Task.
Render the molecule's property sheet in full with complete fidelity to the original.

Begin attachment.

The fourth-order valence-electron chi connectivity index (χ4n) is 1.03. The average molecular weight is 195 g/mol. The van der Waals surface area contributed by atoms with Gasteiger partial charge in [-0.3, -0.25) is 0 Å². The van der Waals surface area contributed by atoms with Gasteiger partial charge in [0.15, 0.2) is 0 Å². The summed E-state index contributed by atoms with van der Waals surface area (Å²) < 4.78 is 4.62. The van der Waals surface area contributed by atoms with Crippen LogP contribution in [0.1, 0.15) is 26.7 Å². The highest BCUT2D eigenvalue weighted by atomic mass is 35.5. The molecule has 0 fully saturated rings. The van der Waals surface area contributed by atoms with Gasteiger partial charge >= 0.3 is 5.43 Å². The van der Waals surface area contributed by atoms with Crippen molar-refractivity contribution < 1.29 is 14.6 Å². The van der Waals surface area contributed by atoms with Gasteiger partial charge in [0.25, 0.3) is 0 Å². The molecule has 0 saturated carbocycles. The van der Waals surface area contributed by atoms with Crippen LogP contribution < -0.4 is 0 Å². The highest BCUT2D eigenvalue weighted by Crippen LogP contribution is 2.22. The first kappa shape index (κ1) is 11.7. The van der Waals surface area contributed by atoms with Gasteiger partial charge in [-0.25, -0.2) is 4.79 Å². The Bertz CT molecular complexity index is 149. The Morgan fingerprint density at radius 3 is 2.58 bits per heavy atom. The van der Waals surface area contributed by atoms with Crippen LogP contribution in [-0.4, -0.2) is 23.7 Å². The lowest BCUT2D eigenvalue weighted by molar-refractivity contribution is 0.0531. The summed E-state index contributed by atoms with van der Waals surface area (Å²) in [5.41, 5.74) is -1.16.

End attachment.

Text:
The fourth-order valence-electron chi connectivity index (χ4n) is 1.03. The average molecular weight is 195 g/mol. The van der Waals surface area contributed by atoms with Gasteiger partial charge in [-0.3, -0.25) is 0 Å². The van der Waals surface area contributed by atoms with Gasteiger partial charge in [0.15, 0.2) is 0 Å². The summed E-state index contributed by atoms with van der Waals surface area (Å²) < 4.78 is 4.62. The van der Waals surface area contributed by atoms with Crippen LogP contribution in [0.1, 0.15) is 26.7 Å². The highest BCUT2D eigenvalue weighted by atomic mass is 35.5. The molecule has 0 fully saturated rings. The van der Waals surface area contributed by atoms with Gasteiger partial charge >= 0.3 is 5.43 Å². The van der Waals surface area contributed by atoms with Crippen molar-refractivity contribution < 1.29 is 14.6 Å². The van der Waals surface area contributed by atoms with Gasteiger partial charge in [0.25, 0.3) is 0 Å². The molecule has 0 saturated carbocycles. The van der Waals surface area contributed by atoms with Crippen LogP contribution < -0.4 is 0 Å². The highest BCUT2D eigenvalue weighted by Crippen LogP contribution is 2.22. The first kappa shape index (κ1) is 11.7. The van der Waals surface area contributed by atoms with Gasteiger partial charge in [-0.25, -0.2) is 4.79 Å². The Bertz CT molecular complexity index is 149. The Morgan fingerprint density at radius 3 is 2.58 bits per heavy atom. The van der Waals surface area contributed by atoms with Crippen LogP contribution in [-0.4, -0.2) is 23.7 Å². The lowest BCUT2D eigenvalue weighted by molar-refractivity contribution is 0.0531. The summed E-state index contributed by atoms with van der Waals surface area (Å²) in [5.41, 5.74) is -1.16.